State approves historic district proposals for Blackwell, Manchester

DHR director Julie Langan presents the proposals to the boards at Wednesday’s meeting. (Jonathan Spiers)

Four months after an initial proposal aroused local controversy, a revised plan to give historic designation to hundreds of Manchester-area properties has received the endorsement of state regulators.

At a special meeting Wednesday that was held at an area church, the two boards for the Virginia Department of Historic Resources (DHR) approved the additions of a historic district for the Blackwell neighborhood and an expansion of an existing Manchester boundary to the Virginia Landmarks Register.

The new districts will be forwarded to the National Park Service for potential listing in the National Register of Historic Places.

The approvals add nearly 700 buildings to the state register, giving those properties added protections and making them eligible for state historic preservation tax credits, which have driven a wave of redevelopment in and around Manchester in recent years.

The Blackwell Historic District consists of 584 buildings primarily southwest of Hull Street and Jefferson Davis Highway.

The newly created Blackwell Historic District consists of 584 buildings primarily southwest of Hull Street and Jefferson Davis Highway, while the expanded Manchester boundary adds 104 structures to that district, bring its total building inventory to 351.

The additions were initially proposed as a single expansion to the existing Manchester district but were split up at the suggestion of the National Park Service, which said they were more likely to receive federal approval with a separate district specific to Blackwell.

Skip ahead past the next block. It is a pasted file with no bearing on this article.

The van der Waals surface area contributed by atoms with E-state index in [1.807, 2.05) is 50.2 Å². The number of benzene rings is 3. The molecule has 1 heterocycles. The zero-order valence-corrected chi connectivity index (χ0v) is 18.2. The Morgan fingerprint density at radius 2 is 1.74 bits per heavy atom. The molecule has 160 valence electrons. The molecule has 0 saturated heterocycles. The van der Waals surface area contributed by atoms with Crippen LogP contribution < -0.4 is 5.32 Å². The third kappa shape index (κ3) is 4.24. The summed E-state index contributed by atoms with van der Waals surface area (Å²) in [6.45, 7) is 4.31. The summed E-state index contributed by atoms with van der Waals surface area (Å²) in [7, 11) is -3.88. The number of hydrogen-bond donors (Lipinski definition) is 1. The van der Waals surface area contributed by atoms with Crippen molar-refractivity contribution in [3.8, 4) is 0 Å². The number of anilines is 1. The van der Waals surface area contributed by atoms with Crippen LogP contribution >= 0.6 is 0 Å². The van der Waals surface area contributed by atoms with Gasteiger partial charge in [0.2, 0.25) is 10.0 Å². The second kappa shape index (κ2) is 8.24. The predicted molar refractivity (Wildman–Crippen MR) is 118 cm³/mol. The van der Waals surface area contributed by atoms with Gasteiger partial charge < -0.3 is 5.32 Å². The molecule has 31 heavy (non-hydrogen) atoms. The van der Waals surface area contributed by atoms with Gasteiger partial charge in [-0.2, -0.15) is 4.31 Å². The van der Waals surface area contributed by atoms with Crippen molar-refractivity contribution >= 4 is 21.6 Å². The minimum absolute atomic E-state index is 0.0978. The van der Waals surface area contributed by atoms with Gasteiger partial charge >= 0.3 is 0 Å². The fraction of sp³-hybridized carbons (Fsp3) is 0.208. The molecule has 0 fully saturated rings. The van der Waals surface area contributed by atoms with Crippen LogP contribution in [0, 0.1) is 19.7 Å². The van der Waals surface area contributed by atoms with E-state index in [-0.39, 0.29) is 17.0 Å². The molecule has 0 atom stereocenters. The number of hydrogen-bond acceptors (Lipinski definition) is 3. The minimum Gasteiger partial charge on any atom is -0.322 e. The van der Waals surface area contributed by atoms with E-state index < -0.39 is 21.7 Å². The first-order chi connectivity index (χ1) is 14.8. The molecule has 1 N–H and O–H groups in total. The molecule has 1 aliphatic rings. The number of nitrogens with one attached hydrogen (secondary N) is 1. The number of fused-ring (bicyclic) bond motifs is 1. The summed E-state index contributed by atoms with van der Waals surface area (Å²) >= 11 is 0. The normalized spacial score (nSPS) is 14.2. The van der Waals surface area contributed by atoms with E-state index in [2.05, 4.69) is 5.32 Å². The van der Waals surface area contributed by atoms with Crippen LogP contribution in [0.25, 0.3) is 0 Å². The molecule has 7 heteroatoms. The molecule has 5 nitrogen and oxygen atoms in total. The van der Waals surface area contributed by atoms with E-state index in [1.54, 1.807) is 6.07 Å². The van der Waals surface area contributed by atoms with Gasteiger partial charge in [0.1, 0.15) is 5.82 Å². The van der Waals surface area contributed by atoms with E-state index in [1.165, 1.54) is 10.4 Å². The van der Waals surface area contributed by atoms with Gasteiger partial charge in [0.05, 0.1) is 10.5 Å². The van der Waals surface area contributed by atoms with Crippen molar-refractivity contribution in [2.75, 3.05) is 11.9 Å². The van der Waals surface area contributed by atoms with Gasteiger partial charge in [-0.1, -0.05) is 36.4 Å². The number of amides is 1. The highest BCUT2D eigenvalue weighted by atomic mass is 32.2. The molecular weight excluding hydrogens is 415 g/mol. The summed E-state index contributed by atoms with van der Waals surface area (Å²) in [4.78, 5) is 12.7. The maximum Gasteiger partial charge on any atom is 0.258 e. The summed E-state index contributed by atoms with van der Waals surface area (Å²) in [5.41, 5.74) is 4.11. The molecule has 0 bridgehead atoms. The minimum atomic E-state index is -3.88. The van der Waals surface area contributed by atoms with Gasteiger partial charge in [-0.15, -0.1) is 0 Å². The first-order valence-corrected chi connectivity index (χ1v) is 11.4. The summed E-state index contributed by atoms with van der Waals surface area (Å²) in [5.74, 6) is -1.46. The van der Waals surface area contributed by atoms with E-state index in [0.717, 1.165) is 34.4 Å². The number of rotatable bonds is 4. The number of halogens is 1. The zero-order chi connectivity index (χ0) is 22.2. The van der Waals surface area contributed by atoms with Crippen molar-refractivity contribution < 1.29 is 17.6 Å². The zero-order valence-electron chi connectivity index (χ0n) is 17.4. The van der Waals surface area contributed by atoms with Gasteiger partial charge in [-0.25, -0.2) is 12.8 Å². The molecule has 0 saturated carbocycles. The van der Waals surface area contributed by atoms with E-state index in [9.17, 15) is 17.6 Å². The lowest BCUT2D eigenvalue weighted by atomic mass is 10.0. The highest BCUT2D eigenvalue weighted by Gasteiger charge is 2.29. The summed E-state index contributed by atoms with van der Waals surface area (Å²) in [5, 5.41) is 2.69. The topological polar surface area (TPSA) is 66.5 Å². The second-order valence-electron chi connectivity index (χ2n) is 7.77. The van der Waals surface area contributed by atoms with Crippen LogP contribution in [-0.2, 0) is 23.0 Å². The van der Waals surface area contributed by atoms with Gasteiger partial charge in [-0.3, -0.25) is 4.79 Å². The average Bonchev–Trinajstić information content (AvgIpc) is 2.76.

That revision prompted an additional round of outreach by DHR, which had delayed the process in June in response to concerns that area residents and property owners were not aware of the initial proposal. The proposal was initiated by a request from Michael Hild and Laura Dyer Hild, whose Church Hill Ventures had been on a redevelopment streak in the area.

The delay in June prompted Michael Hild to send an email to DHR stating the delay could prevent planned investment in the area that he said may exceed $250 million. Since then, the husband-and-wife team has listed about half of their property holdings in Manchester and Blackwell for sale.

Attempts to reach Michael Hild for comment were unsuccessful Wednesday. The Hilds were not in attendance at the meeting, and an email sent to Hild afterward was not returned.

The expanded Manchester boundary adds 104 structures to that district.

Area residents who did attend Wednesday’s meeting voiced support for the new boundaries and appreciation to DHR for the increased community outreach in the past few months.

Attendees also shared concerns about rising property values and how to help existing residents not get priced out of the area. Speakers advocated for educating and providing protections for property owners who are seeing their real estate taxes rise.

Clyde Smith, chairman of the Board of Historic Resources, noted a recent proposal by City Councilwoman Kim Gray to create a real estate tax-deferral program for property owners whose assessments have gone up 10 percent in a year. He said he recently urged Mayor Levar Stoney to look into a similar program specific to Blackwell.

Adding that assessments in the neighborhood went up 19 percent last year and 14 percent the year before that, Smith said, “That would enable people to stay here. With or without this historic designation, real estate taxes are going to go up.”

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